Cognitive load management refers to the process of managing the amount of mental effort or resources required to complete a task. It is particularly relevant in educational contexts, where learners are often required to process large amounts of information and perform complex tasks.

According to cognitive load theory, there are three types of cognitive load :
  1. Intrinsic cognitive load: This is the inherent difficulty of the task itself, and is based on its complexity and the amount of information to be processed.
  2. Extraneous cognitive load: This is the cognitive load imposed by the learning environment, such as distractions or confusing instructions.
  3. Germane cognitive load: This is the cognitive load required for effective learning, such as the effort required to process and integrate new information into existing knowledge structures.

Effective cognitive load management involves reducing extraneous cognitive load while maximizing germane cognitive load. This can be achieved through careful design of learning materials and activities, such as providing clear and concise instructions, using visual aids to illustrate complex concepts, and breaking tasks down into smaller, manageable steps.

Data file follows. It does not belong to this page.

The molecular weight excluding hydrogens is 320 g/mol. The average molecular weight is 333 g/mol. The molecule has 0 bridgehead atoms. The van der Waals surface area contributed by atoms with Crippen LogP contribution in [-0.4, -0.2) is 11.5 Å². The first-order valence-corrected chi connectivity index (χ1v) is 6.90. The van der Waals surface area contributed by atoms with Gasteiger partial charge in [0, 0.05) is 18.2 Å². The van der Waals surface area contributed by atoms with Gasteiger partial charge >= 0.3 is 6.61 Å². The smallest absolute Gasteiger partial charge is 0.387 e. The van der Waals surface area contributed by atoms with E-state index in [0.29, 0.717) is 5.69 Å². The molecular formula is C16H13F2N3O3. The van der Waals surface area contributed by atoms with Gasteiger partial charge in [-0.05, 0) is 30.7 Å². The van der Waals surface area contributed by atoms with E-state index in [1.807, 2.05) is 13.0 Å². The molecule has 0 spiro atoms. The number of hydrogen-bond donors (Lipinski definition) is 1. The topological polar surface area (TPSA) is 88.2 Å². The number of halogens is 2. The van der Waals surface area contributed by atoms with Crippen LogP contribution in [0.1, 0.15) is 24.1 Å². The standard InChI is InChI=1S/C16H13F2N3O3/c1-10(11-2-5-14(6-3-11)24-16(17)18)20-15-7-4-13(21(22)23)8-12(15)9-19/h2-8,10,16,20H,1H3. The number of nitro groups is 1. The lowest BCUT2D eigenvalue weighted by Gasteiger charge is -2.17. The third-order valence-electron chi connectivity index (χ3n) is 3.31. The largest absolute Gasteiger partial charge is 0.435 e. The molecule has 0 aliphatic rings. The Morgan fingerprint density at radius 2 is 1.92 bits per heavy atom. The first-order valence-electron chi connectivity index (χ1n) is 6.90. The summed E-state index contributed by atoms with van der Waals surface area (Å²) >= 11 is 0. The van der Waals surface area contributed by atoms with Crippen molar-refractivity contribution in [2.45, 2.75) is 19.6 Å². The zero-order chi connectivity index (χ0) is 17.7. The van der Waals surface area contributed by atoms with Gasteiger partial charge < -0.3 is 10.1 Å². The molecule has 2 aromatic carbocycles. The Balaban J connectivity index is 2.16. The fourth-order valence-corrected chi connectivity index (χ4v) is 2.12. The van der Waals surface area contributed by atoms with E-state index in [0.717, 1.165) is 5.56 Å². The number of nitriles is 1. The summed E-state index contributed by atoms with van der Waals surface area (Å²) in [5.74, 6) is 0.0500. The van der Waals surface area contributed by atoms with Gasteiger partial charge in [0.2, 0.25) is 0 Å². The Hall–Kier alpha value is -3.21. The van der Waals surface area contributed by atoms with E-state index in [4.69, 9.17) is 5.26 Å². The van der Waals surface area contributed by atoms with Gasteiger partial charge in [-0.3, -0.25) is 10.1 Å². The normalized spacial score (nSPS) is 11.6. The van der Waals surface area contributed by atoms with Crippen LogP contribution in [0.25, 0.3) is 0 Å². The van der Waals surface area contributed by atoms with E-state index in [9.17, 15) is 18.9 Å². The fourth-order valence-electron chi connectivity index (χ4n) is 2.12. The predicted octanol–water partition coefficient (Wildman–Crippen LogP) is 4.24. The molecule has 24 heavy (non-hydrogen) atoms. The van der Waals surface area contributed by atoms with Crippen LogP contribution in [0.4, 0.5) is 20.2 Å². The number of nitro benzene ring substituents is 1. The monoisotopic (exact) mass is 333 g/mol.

Other strategies for managing cognitive load include :
  1. Providing scaffolding: This involves providing learners with support and guidance as they work through difficult tasks, such as providing hints or examples.
  2. Encouraging reflection: This involves encouraging learners to reflect on their own learning processes and strategies, and to identify areas where they can improve.
  3. Using spaced repetition: This involves spacing out learning sessions over time, rather than cramming information into a single session.

By managing cognitive load effectively, educators can help learners to process and retain information more effectively, and to become more independent and effective learners.